CPS parents on allowing recording of IEP and 504 meetings

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COLUMBIA - Many parents were attending the Columbia School Board meeting to hear the first discussion on parents ability to record some school meetings.

Discussions include proposals to loosen restrictions on recording special education planning meetings, for example IEP and 504 meetings. Current policy doesn't allow parents to audio or video record meetings in which their child's special education plans are determined.

A letter must be submitted to the district to allow parents with their own disability to record meetings if it is needed to accommodate the parents disability.

But members of CoMo Special Education Parents-Teachers Association (SEPTA) would like ALL parents to have the ability to record the meetings.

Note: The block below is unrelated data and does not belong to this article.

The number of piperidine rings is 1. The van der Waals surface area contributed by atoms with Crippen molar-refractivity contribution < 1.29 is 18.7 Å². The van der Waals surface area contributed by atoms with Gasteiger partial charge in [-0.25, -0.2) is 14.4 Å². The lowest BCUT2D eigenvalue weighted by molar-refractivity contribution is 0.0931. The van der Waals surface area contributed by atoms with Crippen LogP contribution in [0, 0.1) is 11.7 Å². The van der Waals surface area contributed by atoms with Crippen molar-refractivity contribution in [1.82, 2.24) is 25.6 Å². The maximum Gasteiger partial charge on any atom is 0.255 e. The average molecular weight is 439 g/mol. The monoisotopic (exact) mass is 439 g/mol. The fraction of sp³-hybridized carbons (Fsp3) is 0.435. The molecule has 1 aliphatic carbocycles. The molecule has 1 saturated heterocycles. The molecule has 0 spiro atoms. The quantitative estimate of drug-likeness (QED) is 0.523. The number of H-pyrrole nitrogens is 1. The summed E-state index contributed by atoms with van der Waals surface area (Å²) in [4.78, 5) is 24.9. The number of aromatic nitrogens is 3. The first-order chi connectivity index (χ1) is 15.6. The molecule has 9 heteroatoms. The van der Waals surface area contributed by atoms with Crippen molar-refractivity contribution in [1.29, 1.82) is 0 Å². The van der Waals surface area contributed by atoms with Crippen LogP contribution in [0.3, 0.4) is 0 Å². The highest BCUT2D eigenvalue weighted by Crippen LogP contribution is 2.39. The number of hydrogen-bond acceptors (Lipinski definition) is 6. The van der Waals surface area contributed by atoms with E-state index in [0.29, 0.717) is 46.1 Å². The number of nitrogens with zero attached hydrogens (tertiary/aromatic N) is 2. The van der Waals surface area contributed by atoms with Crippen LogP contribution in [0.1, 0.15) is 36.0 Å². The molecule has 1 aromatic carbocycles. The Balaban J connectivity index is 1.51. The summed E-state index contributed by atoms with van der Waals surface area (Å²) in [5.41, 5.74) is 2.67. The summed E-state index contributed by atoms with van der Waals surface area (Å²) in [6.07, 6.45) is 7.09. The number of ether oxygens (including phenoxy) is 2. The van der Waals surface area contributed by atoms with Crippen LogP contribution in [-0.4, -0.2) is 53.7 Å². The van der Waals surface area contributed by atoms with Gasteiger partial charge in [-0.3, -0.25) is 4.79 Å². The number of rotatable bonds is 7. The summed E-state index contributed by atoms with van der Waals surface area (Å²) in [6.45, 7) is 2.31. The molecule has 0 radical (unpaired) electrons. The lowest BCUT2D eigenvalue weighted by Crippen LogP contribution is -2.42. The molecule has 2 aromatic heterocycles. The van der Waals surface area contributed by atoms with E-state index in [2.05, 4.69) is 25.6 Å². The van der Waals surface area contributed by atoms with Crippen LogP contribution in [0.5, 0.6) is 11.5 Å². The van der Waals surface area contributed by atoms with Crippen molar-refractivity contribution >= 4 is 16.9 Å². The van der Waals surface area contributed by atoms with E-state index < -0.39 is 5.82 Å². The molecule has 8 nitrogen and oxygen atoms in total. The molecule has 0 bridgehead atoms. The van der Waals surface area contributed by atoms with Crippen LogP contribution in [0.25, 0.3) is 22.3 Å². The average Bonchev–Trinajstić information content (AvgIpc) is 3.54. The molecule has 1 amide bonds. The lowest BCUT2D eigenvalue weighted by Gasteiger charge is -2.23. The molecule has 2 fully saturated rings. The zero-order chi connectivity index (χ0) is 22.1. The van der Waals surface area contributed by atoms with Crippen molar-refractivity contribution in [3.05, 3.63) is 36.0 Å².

"We believe it really helps parents have meaningful participation in the meetings if they're able to record it kind of takes some of the pressure off, helps you go back and listen, helps you undertsand a little bit more," said Michelle Ribaudo, President of CoMo SEPTA, "so we've asked Columbia Public Schools to revise their policy and open that up to all parents."

Parents are allowed to take notes but Ribaudo says meetings are hard to understand unless you've been a part of one. 

"They can be long depending on what part of the process you're in, they are completely full of acronyms, you are emotional because its your child."

These meetings can be hard for families to be completely involved in. Jessica Patrice says in an ideal world she and her husband would both be able to attend.

"Unfortunately the reality is that caring for a medically complex child with a younger child at home does not often allow us both to be child free long enough for an IEP meeting," said Patrice. 

She says being able to record would allow both to take part in the process and truly know what occurred in the meetings.

"It is very much our children's meetings and they are very important to their education and anything we can do to help those parents would be beneficial," said Ribaudo. 

Monday night's meeting is the first read of the policy. 38 other states allow this type of recording for special meetings.